New York

Rita Myers

The Kitchen

Since the mid ’70s, Rita Myers has been integrating sound, videotapes and sculptural forms into installations that probe the intangible aspects of the tangible world. Investigation/Observations, 1975, for instance, re-created an ordinary room that nonetheless was imbued with mystery when cited as the scene of an unspecified crime; Barricade to Blue, 1977, featured two female actors in an installation that examined the complex emotional knots underlying human identity and relationships. In her latest work, Dancing In The Land Where Children Are The Light, Myers extended her explorations of the ineffable into the realm of myth, by creating an otherworldly environment that served as a metaphor for mystical and transcendental states of consciousness.

The piece began in the small outer gallery of the Kitchen, which contained nothing but three fluorescent lights, placed against the walls at floor level so as to cast a red glow throughout the space. This room functioned, essentially, as a waiting room, a buffer zone between the “real world” and the fantasy landscape awaiting the viewer in the large gallery. The floor of this main gallery was covered with crushed black glass, whose irregular surface was inscribed with curving pathways that wound around and through the space. At the outer reaches of the installation, three video monitors encased in black boxes were suspended from the ceiling; also hanging from the ceiling at random intervals throughout the space were a number of 18-by-8-foot aluminum plates. The environment was dark and mysterious; the only direct illumination emanated from a few blue spotlights on the floor. Most of the available light in Dancing . . . , in fact, was reflected from the outer room and the video monitors, and this light shimmered across the crushed glass and the aluminum panels in changing patterns and colors.

This “topography of the imagination,” as Myers describes it, was inhabited by three human characters: a man, a woman and a child. Seen on the video monitors and heard over four speakers placed throughout the gallery, these characters enacted a 35-minute drama, the themes of which were life and death, creation and destruction, birth and rebirth. The narrative developed linearly through an introductory monologue and three of what Myers calls “songs,” each of which was a montage of prose, poetry and rhythmic accompaniments recorded on separate and sometimes overlapping tapes. These tapes were complemented by three videotapes that juxtaposed metaphoric imagery and ritual actions in nonlinear sequences reminiscent of dreams, and which were seen on the three monitors simultaneously.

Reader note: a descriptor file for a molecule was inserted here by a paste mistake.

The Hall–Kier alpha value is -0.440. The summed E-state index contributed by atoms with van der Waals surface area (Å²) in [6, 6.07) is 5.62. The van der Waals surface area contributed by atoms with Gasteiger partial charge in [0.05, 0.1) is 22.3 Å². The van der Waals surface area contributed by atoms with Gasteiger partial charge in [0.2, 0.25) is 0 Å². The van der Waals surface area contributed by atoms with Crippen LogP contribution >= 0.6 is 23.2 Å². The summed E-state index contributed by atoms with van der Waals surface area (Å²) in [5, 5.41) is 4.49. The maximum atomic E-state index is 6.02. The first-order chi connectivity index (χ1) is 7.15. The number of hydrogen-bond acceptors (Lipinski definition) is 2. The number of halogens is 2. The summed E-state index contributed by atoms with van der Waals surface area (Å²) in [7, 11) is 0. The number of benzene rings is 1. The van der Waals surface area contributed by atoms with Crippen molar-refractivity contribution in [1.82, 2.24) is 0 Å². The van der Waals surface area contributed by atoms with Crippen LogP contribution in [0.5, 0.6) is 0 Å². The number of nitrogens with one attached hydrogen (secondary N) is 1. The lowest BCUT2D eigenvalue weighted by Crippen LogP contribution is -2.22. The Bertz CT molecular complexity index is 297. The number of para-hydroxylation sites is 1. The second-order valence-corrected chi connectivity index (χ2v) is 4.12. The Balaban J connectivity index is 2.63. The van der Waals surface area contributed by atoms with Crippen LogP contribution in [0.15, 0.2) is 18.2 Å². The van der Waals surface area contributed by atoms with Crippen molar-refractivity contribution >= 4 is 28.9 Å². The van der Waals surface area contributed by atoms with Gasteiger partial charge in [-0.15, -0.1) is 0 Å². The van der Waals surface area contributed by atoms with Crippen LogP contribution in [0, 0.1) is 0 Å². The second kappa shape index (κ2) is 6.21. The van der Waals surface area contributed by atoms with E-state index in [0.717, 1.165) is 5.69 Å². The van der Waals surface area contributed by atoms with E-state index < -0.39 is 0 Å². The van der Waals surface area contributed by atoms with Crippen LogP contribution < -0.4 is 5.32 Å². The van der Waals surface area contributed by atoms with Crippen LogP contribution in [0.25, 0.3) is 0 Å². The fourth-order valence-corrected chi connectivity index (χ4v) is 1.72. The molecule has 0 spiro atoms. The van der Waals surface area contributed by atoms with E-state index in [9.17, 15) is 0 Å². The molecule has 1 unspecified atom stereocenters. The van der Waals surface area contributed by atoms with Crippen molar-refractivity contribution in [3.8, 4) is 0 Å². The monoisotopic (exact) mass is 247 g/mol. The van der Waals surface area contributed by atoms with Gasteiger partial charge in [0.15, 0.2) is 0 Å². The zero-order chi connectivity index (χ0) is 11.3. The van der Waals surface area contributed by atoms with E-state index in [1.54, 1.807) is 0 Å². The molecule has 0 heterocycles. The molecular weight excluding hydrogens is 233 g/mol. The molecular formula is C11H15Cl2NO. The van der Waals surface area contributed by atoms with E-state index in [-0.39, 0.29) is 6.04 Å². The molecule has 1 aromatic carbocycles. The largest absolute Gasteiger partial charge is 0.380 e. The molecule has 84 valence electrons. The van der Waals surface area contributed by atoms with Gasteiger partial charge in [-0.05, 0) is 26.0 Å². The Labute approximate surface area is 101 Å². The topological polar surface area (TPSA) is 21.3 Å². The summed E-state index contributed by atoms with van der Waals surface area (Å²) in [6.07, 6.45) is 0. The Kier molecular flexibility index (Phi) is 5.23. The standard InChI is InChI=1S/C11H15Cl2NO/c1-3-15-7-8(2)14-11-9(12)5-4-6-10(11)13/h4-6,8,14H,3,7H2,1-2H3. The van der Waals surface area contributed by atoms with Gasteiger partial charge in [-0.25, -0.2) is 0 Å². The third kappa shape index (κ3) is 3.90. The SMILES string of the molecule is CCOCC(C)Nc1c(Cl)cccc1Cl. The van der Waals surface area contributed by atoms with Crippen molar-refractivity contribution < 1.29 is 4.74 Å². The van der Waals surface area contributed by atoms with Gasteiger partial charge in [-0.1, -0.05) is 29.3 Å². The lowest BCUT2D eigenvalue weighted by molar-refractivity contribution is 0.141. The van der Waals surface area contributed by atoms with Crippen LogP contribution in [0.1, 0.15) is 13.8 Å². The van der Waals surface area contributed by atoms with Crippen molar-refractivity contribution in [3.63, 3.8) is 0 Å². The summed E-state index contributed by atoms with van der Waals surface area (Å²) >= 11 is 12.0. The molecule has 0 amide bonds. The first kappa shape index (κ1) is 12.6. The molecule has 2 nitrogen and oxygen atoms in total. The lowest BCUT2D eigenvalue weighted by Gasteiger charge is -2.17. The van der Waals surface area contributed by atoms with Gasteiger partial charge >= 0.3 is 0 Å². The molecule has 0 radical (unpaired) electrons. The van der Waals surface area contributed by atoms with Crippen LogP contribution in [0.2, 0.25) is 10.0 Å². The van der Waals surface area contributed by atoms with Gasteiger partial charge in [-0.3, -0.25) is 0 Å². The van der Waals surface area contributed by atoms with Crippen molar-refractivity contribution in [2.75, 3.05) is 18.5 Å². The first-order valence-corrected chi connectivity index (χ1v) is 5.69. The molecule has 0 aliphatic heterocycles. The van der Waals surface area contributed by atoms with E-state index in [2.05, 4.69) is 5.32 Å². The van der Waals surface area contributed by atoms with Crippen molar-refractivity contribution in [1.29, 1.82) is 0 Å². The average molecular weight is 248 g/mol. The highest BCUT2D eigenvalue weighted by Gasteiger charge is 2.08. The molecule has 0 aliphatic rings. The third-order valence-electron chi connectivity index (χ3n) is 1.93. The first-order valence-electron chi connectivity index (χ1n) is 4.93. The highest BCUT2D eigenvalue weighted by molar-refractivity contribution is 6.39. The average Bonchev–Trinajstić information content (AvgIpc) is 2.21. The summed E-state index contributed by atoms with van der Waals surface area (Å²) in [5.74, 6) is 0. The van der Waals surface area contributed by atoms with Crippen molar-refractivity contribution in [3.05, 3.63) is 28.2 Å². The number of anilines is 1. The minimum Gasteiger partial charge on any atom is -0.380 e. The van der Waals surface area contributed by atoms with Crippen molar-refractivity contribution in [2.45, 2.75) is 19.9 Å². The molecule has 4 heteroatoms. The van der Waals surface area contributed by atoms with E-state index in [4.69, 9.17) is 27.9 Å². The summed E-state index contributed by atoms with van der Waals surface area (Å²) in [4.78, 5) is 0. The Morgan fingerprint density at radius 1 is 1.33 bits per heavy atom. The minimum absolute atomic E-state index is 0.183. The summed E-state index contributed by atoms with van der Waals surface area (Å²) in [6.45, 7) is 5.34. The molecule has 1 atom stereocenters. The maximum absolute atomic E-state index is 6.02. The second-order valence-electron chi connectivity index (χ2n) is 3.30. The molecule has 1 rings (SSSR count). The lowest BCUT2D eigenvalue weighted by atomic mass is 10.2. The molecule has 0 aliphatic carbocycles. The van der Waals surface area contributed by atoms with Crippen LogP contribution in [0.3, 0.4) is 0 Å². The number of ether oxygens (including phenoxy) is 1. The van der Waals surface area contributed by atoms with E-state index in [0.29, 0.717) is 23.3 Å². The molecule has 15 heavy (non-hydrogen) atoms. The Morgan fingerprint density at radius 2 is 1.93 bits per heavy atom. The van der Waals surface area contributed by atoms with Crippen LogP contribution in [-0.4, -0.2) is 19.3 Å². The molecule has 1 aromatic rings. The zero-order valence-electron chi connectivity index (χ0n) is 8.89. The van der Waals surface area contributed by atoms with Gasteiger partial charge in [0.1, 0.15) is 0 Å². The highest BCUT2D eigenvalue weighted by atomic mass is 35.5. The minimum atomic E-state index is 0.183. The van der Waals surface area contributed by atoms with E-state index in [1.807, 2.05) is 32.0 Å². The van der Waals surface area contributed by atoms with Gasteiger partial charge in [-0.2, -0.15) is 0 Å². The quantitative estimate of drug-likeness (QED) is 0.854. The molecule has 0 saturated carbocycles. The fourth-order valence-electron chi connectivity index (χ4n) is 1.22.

The verbal presentation began in the outer gallery with the introduction, which was intoned by a female voice: “If I had made the world for you this is how it would begin . . . I wanted to show you the world out of time.” This introduction set the tone for the entire installation, by establishing the fact that the viewer was entering an extraordinary space within which he or she would become a spectator to—and a participant in—a creation of the world. Upon entering the main gallery, the “initiate” heard the first song: a song of celebration for the “land that prepares you to spin out of the time of the first world with the powers that are given you to spin the world out of itself.” Throughout the song, the video monitors projected images of a grassy sand dune—an empty, virginal terrain which was suddenly peopled by a man and a woman who were at first seen as small, but who began to dominate the landscape visually as the song progressed.

The creation of the world was the theme of the second song, which was accompanied by videotapes primarily of the two adults, overseen by a child, who was understood to be their guardian in this mystical land. The adults were building a model city out of toys and blocks, on an island of crushed black glass. Throughout this section of the work, the connections between life, dreams, magic, language and religion were emphasized by both the visual and verbal imagery. Viewers were reminded that their world is shaped by their creative will—and limited only by their mortality. Even as the adults began to build their model city, images of a skeleton appeared and reappeared on the video monitors. And its constantly recurring presence made the viewer wonder whether the monolithic structures in the toy city were really skyscrapers—or tombstones.

In the third song, the “song of a slow ending,” the skeleton image predominated in the videotapes; the adults ritually covered and uncovered the “body” with a green cloth while painting its bony form red. When seen alone during the second song, it had appeared quite large in scale; now placed in relation to the model city and the adults, the skeleton was seen to be only a toy, a tiny part of a much larger universe, where time, according to Myers, “begins by ending then continues by changing.”

My only criticism of Dancing . . . concerns the videotapes: the gestures and interactions of the performers occasionally seemed too naturalistic for this stylized context, and as a result the acting sometimes came off as wooden and heavy-handed. But this comment concerns only a minor part of a truly major work—an installation that was both beautifully presented and highly effective in communicating complex visual, conceptual and emotional material with intensity and joy. To my mind, Dancing . . . establishes Myers as one of those rare artists who understands —and who can express—what Nancy Holt calls “the Big Vision.”

Shelley Rice